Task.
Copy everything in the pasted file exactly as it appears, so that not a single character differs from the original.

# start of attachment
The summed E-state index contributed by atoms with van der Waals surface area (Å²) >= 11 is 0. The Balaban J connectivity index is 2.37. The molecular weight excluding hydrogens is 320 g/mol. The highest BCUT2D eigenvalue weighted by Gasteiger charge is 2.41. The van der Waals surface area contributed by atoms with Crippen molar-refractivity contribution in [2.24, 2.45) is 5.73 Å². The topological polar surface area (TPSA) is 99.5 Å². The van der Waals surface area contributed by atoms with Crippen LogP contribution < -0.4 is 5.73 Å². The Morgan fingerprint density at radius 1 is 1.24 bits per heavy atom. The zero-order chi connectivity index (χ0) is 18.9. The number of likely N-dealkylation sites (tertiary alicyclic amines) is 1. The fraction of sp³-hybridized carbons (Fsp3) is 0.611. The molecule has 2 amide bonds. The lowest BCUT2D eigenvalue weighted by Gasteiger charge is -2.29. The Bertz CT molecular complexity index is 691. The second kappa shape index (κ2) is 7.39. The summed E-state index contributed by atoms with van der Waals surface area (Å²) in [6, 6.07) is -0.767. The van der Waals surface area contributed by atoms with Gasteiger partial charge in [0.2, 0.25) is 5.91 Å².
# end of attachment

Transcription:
The summed E-state index contributed by atoms with van der Waals surface area (Å²) >= 11 is 0. The Balaban J connectivity index is 2.37. The molecular weight excluding hydrogens is 320 g/mol. The highest BCUT2D eigenvalue weighted by Gasteiger charge is 2.41. The van der Waals surface area contributed by atoms with Crippen molar-refractivity contribution in [2.24, 2.45) is 5.73 Å². The topological polar surface area (TPSA) is 99.5 Å². The van der Waals surface area contributed by atoms with Crippen LogP contribution < -0.4 is 5.73 Å². The Morgan fingerprint density at radius 1 is 1.24 bits per heavy atom. The zero-order chi connectivity index (χ0) is 18.9. The number of likely N-dealkylation sites (tertiary alicyclic amines) is 1. The fraction of sp³-hybridized carbons (Fsp3) is 0.611. The molecule has 2 amide bonds. The lowest BCUT2D eigenvalue weighted by Gasteiger charge is -2.29. The Bertz CT molecular complexity index is 691. The second kappa shape index (κ2) is 7.39. The summed E-state index contributed by atoms with van der Waals surface area (Å²) in [6, 6.07) is -0.767. The van der Waals surface area contributed by atoms with Gasteiger partial charge in [0.2, 0.25) is 5.91 Å².